Transforming Behavioral Health Care Across New Hampshire

On January Region 1 Map25th, about 75 individuals came together from across Region 1 to kick-off the next five months of work to begin transforming behavioral health care for our Medicaid enrolled residents. Through hands-on, small group exercises, teams worked together to discuss opportunities, challenges and goals of our region as we partner in driving integration, improving coordination and expanding capacity. Shared themes emerged across all project team groups including an emphasis on patient-centered care, increased access, improved communication among providers and with patients, enhanced and embedded wraparound services especially housing and transportation, innovative technology solutions, care management roles, peer recovery coaches, and a progressive, proactive and positive culture. Thank you to everyone for their active engagement in this kick-off!

Our work in Region 1 is part of a statewide effort to address costly concerns about how our behavioral health and health care systems respond to our most vulnerable people. Widespread variability currently exists in the availability and accessibility of both general and behavioral health services, including those for substance use disorders, across the state of New Hampshire and especially for the Medicaid population.  Poor coordination among providers further inhibits availability of these needed services and treatments – even in those communities with sufficient resources.  As a result, patients and families struggle to schedule and keep convenient appointments; navigate among providers, offices and agencies; facilitate or ask for communication between providers; or receive all of the care they need in a timely manner.

Providers are often as frustrated as the patients and families; they find that the system makes it increasingly challenging for them to provide patient-centered care and fulfill their missions as care providers.

The State of New Hampshire, responding to a call to action, was awarded federal dollars (the Delivery System Reform Incentive Payment Medicaid 1115 Waiver – also known as the DSRIP Waiver) to improve behavioral health services across the state of New Hampshire for those insured by Medicaid.  The state has created seven regions through which these funds will be invested over the next four years, with some of the funds awarded only if care is improved.

Transforming Behavioral Health Care in Region 1

Region 1 consists of Sullivan County, the Greater Monadnock region, and the Upper Valley. The State intends these funds be used to redesign the delivery of care through the integration of behavioral and general health services, with a specific emphasis on helping patients with substance use disorders and serious mental illness.   Almost 50 agencies, including advocacy groups, public health advisory councils, housing agencies, municipal offices, clinical providers, substance use disorder centers and mental health workers, have united to create innovative solutions to address the systemic problems (both statewide and locally) that lead to poor health outcomes.  We hope the changes we make will, in turn, benefit the whole community, improving health for everyone and not just the Medicaid recipients.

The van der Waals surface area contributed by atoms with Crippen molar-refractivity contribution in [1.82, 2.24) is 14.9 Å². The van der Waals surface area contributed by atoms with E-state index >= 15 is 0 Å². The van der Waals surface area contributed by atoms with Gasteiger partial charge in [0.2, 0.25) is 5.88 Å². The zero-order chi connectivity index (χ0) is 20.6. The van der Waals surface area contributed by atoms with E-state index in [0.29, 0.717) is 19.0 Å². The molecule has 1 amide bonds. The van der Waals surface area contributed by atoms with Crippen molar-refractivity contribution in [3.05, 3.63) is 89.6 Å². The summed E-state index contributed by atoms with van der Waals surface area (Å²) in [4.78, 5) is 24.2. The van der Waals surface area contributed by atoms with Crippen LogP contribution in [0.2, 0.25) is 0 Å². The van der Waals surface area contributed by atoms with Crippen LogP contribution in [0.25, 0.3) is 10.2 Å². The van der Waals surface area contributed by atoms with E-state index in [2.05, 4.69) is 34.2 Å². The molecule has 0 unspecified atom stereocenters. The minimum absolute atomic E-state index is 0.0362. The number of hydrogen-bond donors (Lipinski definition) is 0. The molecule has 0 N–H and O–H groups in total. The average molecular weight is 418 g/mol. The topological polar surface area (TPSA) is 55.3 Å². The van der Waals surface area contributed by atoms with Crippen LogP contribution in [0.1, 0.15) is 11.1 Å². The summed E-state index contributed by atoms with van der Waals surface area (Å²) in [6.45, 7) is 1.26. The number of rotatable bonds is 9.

The work is divided into several broad categories:

  • Integration of mental health and substance use treatments into primary care practices to provide one-stop care and comprehensive care plans –  making it easier to coordinate among clinicians and service providers
  • Development of a simple, confidential information system that allows for efficient flow of information among providers
  • Expansion of intensive substance use disorder treatments and services – availability and access
  • Improvement of care during transitions from hospital to community – ensuring patients do not “fall through the cracks” upon discharge
  • Education and training of a new group of mental health workers to help coordinate and manage care
  • Improvement of the care system for people with complex mental and physical disabilities
  • Creation of an alternative payment model to ensure coverage for all integrated services

Our communities currently face a health crisis; this grant provides the necessary support to find solutions.  Working together, as partners, we will meet this challenge by creating innovative paths to ensure all patients receive the right care at the right time in the right place. Together, we are transforming behavioral health care for all.

For more information about this initiative, see this article posted on the DHMC website in November 2016.

To contact initiative staff, you can reach out to Ann H. N. Landry, Executive Director, or Jessica Powell, Project Manager.

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